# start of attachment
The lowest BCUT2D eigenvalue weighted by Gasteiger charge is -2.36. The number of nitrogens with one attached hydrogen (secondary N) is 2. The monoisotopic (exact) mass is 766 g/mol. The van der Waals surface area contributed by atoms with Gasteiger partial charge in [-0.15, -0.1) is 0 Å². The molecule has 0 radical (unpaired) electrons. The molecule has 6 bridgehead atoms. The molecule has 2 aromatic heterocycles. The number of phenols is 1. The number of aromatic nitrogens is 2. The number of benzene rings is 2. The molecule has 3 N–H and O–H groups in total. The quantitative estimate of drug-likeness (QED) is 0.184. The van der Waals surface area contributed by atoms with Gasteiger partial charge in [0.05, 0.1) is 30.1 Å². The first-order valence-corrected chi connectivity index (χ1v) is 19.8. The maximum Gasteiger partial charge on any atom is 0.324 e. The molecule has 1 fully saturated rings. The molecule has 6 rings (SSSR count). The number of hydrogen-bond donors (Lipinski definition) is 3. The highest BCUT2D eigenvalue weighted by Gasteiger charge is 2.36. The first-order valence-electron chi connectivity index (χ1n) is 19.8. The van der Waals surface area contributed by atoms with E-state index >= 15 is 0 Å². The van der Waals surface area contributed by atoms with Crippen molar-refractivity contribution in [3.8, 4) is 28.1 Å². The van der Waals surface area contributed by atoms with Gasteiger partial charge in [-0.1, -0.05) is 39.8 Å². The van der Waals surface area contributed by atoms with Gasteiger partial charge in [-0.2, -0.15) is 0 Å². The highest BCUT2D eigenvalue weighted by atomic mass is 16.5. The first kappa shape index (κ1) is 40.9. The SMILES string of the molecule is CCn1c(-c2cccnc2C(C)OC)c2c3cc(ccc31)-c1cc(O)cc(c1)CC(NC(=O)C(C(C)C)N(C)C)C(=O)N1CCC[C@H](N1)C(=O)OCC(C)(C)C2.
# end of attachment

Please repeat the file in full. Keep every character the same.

The lowest BCUT2D eigenvalue weighted by Gasteiger charge is -2.36. The number of nitrogens with one attached hydrogen (secondary N) is 2. The monoisotopic (exact) mass is 766 g/mol. The van der Waals surface area contributed by atoms with Gasteiger partial charge in [-0.15, -0.1) is 0 Å². The molecule has 0 radical (unpaired) electrons. The molecule has 6 bridgehead atoms. The molecule has 2 aromatic heterocycles. The number of phenols is 1. The number of aromatic nitrogens is 2. The number of benzene rings is 2. The molecule has 3 N–H and O–H groups in total. The quantitative estimate of drug-likeness (QED) is 0.184. The van der Waals surface area contributed by atoms with Gasteiger partial charge in [0.05, 0.1) is 30.1 Å². The first-order valence-corrected chi connectivity index (χ1v) is 19.8. The maximum Gasteiger partial charge on any atom is 0.324 e. The molecule has 1 fully saturated rings. The molecule has 6 rings (SSSR count). The number of hydrogen-bond donors (Lipinski definition) is 3. The highest BCUT2D eigenvalue weighted by Gasteiger charge is 2.36. The first-order valence-electron chi connectivity index (χ1n) is 19.8. The van der Waals surface area contributed by atoms with E-state index >= 15 is 0 Å². The van der Waals surface area contributed by atoms with Crippen molar-refractivity contribution in [3.8, 4) is 28.1 Å². The van der Waals surface area contributed by atoms with Gasteiger partial charge in [-0.1, -0.05) is 39.8 Å². The van der Waals surface area contributed by atoms with Gasteiger partial charge in [-0.2, -0.15) is 0 Å². The highest BCUT2D eigenvalue weighted by atomic mass is 16.5. The first kappa shape index (κ1) is 40.9. The SMILES string of the molecule is CCn1c(-c2cccnc2C(C)OC)c2c3cc(ccc31)-c1cc(O)cc(c1)CC(NC(=O)C(C(C)C)N(C)C)C(=O)N1CCC[C@H](N1)C(=O)OCC(C)(C)C2.